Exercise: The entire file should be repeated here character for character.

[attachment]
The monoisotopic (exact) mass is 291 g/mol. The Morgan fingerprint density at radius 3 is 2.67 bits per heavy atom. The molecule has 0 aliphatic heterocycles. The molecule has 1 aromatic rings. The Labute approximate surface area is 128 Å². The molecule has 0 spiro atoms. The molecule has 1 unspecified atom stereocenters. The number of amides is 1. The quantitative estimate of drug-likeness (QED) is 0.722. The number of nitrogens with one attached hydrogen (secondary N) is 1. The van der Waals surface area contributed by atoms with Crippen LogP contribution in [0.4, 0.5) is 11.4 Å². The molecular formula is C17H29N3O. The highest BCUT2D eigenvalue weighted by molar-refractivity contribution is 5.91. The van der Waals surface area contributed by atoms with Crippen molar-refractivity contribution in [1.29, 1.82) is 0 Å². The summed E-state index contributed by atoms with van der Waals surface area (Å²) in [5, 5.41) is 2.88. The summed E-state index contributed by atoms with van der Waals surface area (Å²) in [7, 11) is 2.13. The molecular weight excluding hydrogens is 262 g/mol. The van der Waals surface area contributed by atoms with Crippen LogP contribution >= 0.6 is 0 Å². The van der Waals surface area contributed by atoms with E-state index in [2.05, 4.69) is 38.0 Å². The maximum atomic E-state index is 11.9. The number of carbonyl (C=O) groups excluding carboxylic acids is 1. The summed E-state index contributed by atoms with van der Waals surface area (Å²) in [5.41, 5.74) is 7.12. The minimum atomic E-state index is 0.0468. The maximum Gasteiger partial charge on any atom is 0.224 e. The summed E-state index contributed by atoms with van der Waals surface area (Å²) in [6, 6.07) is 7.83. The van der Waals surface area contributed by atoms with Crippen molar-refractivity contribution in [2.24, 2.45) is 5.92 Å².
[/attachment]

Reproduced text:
The monoisotopic (exact) mass is 291 g/mol. The Morgan fingerprint density at radius 3 is 2.67 bits per heavy atom. The molecule has 0 aliphatic heterocycles. The molecule has 1 aromatic rings. The Labute approximate surface area is 128 Å². The molecule has 0 spiro atoms. The molecule has 1 unspecified atom stereocenters. The number of amides is 1. The quantitative estimate of drug-likeness (QED) is 0.722. The number of nitrogens with one attached hydrogen (secondary N) is 1. The van der Waals surface area contributed by atoms with Crippen LogP contribution in [0.4, 0.5) is 11.4 Å². The molecular formula is C17H29N3O. The highest BCUT2D eigenvalue weighted by molar-refractivity contribution is 5.91. The van der Waals surface area contributed by atoms with Crippen molar-refractivity contribution in [1.29, 1.82) is 0 Å². The summed E-state index contributed by atoms with van der Waals surface area (Å²) in [5, 5.41) is 2.88. The summed E-state index contributed by atoms with van der Waals surface area (Å²) in [7, 11) is 2.13. The molecular weight excluding hydrogens is 262 g/mol. The van der Waals surface area contributed by atoms with Crippen LogP contribution >= 0.6 is 0 Å². The van der Waals surface area contributed by atoms with E-state index in [2.05, 4.69) is 38.0 Å². The maximum atomic E-state index is 11.9. The number of carbonyl (C=O) groups excluding carboxylic acids is 1. The summed E-state index contributed by atoms with van der Waals surface area (Å²) in [5.41, 5.74) is 7.12. The minimum atomic E-state index is 0.0468. The maximum Gasteiger partial charge on any atom is 0.224 e. The summed E-state index contributed by atoms with van der Waals surface area (Å²) in [6, 6.07) is 7.83. The van der Waals surface area contributed by atoms with Crippen molar-refractivity contribution in [2.24, 2.45) is 5.92 Å².